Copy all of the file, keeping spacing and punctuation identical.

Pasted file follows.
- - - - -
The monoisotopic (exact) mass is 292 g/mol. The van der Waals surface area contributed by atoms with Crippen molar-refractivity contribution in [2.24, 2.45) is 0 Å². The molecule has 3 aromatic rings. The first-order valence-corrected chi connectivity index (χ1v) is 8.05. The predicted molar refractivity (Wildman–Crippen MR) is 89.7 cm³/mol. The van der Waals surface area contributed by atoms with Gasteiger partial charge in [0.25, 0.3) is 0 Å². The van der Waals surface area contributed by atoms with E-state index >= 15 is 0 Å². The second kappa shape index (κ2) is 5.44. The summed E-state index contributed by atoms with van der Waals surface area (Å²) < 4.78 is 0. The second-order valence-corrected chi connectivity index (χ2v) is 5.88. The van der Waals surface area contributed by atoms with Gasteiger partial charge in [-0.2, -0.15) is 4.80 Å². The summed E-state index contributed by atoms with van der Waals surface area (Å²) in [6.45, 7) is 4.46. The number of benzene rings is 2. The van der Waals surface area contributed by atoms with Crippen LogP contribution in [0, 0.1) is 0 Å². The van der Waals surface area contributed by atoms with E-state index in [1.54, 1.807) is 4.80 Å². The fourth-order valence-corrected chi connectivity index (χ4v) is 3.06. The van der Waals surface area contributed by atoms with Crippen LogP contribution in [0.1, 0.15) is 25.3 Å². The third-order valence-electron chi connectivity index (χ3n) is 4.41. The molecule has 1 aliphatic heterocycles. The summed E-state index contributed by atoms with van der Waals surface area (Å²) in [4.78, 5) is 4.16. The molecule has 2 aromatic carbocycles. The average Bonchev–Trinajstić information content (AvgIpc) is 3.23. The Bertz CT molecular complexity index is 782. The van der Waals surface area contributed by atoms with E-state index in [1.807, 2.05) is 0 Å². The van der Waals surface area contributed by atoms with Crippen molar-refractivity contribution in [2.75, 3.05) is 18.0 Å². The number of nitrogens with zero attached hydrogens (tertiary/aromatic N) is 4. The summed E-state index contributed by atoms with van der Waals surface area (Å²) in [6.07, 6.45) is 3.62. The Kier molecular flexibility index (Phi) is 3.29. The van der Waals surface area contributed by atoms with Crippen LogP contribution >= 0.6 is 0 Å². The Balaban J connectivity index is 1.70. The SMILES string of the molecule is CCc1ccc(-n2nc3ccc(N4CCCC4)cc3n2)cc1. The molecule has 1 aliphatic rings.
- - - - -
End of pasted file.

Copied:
The monoisotopic (exact) mass is 292 g/mol. The van der Waals surface area contributed by atoms with Crippen molar-refractivity contribution in [2.24, 2.45) is 0 Å². The molecule has 3 aromatic rings. The first-order valence-corrected chi connectivity index (χ1v) is 8.05. The predicted molar refractivity (Wildman–Crippen MR) is 89.7 cm³/mol. The van der Waals surface area contributed by atoms with Gasteiger partial charge in [0.25, 0.3) is 0 Å². The van der Waals surface area contributed by atoms with E-state index >= 15 is 0 Å². The second kappa shape index (κ2) is 5.44. The summed E-state index contributed by atoms with van der Waals surface area (Å²) < 4.78 is 0. The second-order valence-corrected chi connectivity index (χ2v) is 5.88. The van der Waals surface area contributed by atoms with Gasteiger partial charge in [-0.2, -0.15) is 4.80 Å². The summed E-state index contributed by atoms with van der Waals surface area (Å²) in [6.45, 7) is 4.46. The number of benzene rings is 2. The van der Waals surface area contributed by atoms with Crippen LogP contribution in [0, 0.1) is 0 Å². The van der Waals surface area contributed by atoms with E-state index in [1.54, 1.807) is 4.80 Å². The fourth-order valence-corrected chi connectivity index (χ4v) is 3.06. The van der Waals surface area contributed by atoms with Crippen LogP contribution in [0.1, 0.15) is 25.3 Å². The third-order valence-electron chi connectivity index (χ3n) is 4.41. The molecule has 1 aliphatic heterocycles. The summed E-state index contributed by atoms with van der Waals surface area (Å²) in [4.78, 5) is 4.16. The molecule has 2 aromatic carbocycles. The average Bonchev–Trinajstić information content (AvgIpc) is 3.23. The Bertz CT molecular complexity index is 782. The van der Waals surface area contributed by atoms with E-state index in [1.807, 2.05) is 0 Å². The van der Waals surface area contributed by atoms with Crippen molar-refractivity contribution in [2.75, 3.05) is 18.0 Å². The number of nitrogens with zero attached hydrogens (tertiary/aromatic N) is 4. The summed E-state index contributed by atoms with van der Waals surface area (Å²) in [6.07, 6.45) is 3.62. The Kier molecular flexibility index (Phi) is 3.29. The van der Waals surface area contributed by atoms with Crippen LogP contribution >= 0.6 is 0 Å². The Balaban J connectivity index is 1.70. The SMILES string of the molecule is CCc1ccc(-n2nc3ccc(N4CCCC4)cc3n2)cc1. The molecule has 1 aliphatic rings.